The Golden Compass

by

Philip Pullman

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The Golden Compass: Chapter Twelve Summary & Analysis

Summary
Analysis
The party stops after several hours to eat and rest. John Faa asks Lyra to ask the alethiometer about how Bolvanger is protected. She says that it's just like Kaisa said, but the alethiometer is also telling her about a nearby village with a troublesome ghost. John Faa isn't interested in the ghost and asks more questions about the Tartars guarding Bolvanger. They all have wolf dæmons. This disturbs him. Lyra impatiently says that the ghost might be from one of the captured children, but when nobody listens, she approaches Iorek. He says that the village is too far away for Lyra, but it's not far for him. Lyra explains that the alethiometer is telling her she has to go there in order to figure out what the Gobblers are doing. Iorek says that if John Faa agrees, he can take Lyra there.
Now that the alethiometer has proven itself to Lyra on a number of occasions, she knows that it's silly to ignore what it's telling her to do. It's worth noting that in this situation, the alethiometer is also telling her about this "ghost" of its own volition; it's not something that Lyra asked about. This suggests that the alethiometer may have independent motives and a conscience of its own in some capacity. Though its instructions don't make sense right now, they will later—which speaks to the way in which destiny often doesn't make sense until after the fact.
Themes
Humanity, Identity, and the Soul Theme Icon
Truth, Lies, and Morality Theme Icon
Destiny vs. Free Will Theme Icon
Related Quotes
Lyra asks John Faa if she and Iorek can go. She reminds him and Farder Coram about what happened when she couldn't interpret the chameleon, and says that this is the same thing. Lee Scoresby vouches for Iorek and finally, John Faa agrees. Lyra climbs onto Iorek's back and they lope away through the moonlight. Lyra wants to talk, but she thinks that Iorek is cold and strange. She thinks that she probably looks like a baby to him, which is an uncomfortable thought. After an hour, Iorek stops and tells Lyra to look up. Hundreds of witches are flying north. Iorek says that John Faa should know about this.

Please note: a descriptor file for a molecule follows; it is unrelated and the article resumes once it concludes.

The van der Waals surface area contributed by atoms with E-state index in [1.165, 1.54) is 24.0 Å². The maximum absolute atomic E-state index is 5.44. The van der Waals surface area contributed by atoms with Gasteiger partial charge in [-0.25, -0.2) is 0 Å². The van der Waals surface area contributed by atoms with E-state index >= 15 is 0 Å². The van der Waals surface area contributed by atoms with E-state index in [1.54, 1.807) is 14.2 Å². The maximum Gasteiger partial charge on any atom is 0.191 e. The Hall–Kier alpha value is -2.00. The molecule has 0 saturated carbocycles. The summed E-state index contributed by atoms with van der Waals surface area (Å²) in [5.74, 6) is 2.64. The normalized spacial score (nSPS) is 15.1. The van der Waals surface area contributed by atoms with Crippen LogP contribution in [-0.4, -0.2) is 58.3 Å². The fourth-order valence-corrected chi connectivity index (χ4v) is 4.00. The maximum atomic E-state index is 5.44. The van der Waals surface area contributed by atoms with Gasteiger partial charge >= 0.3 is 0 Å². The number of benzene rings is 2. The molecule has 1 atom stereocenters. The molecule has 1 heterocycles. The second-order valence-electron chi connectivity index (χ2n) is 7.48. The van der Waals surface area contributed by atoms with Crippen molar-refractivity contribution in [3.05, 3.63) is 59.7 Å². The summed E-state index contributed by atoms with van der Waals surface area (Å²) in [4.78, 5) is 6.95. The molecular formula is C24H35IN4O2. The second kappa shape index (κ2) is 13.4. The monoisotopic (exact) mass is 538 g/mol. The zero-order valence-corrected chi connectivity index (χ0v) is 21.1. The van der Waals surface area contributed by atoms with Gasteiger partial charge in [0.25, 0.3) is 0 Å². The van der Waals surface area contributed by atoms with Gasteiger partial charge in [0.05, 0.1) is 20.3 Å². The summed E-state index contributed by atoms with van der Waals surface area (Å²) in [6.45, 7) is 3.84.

Realizing that she must look young to Iorek again shows that Lyra is beginning to come of age and be more aware of how she exists in the world. That Iorek takes note of the witches and says that they need to pass this information on to John Faa shows that he's not just in this to provide brute strength. He also wants to gain information to make it easier for his side to win, and he's going to throw his entire self into the endeavor.
Themes
Childhood, Innocence, and Maturation Theme Icon
Religion, Politics, and Control Theme Icon
Truth, Lies, and Morality Theme Icon
Lyra and Iorek stop when they can see the village. Lyra says that there's something uncanny about the ghost or the child in the village, but she's not sure what they'll find. She quiets her fear by reminding herself that Lord Asriel is her father and that she commands a bear. In the middle of the village, a man steps out with a rifle. He and Iorek speak in a strange language, and Iorek translates that the man thinks he and Lyra are devils. She asks him to say that they're looking for a strange child, and the man immediately points and asks Iorek to take the scary child away. The man runs back inside and Iorek leads Lyra to the fish house.
The fear that the villager expresses indicates that whatever this ghost or child is, it's something that's inhuman to the point of being terrifying and undeniably different. That Lyra can calm herself down by reminding herself of her relationship to Lord Asriel shows again how much she idolizes him, something that ultimately keeps her from seeing that he's not someone she should trust.
Themes
Childhood, Innocence, and Maturation Theme Icon
Humanity, Identity, and the Soul Theme Icon
Lyra is terrified, but she tugs the door open. Pan runs around as a white ermine, beside himself, and won't speak to Lyra or look inside the building. Lyra tries to be brave and enter, but Pan jumps at her and tells her to leave. An old man appears with a lantern and tells Iorek that he's seen children like this in the forest. Most die, and it's a mercy when they do. He gives Lyra the lantern and runs away. Lyra steps in and sees that the boy inside is clutching a fish to his heart like he'd clutch a dæmon. He has no dæmon; “intercision” means cutting a child's dæmon away.
Given the parameters of how the novel defines being human, this child isn't human: he has no soul. This tells Lyra that the people in charge of Bolvanger are experimenting with creating beings that are just as unhappy and unmoored as Iorek was before he got his armor back. The boy's appearance suggests that intercision is, in many ways, worse for humans than being without armor was for Iorek.
Themes
Humanity, Identity, and the Soul Theme Icon
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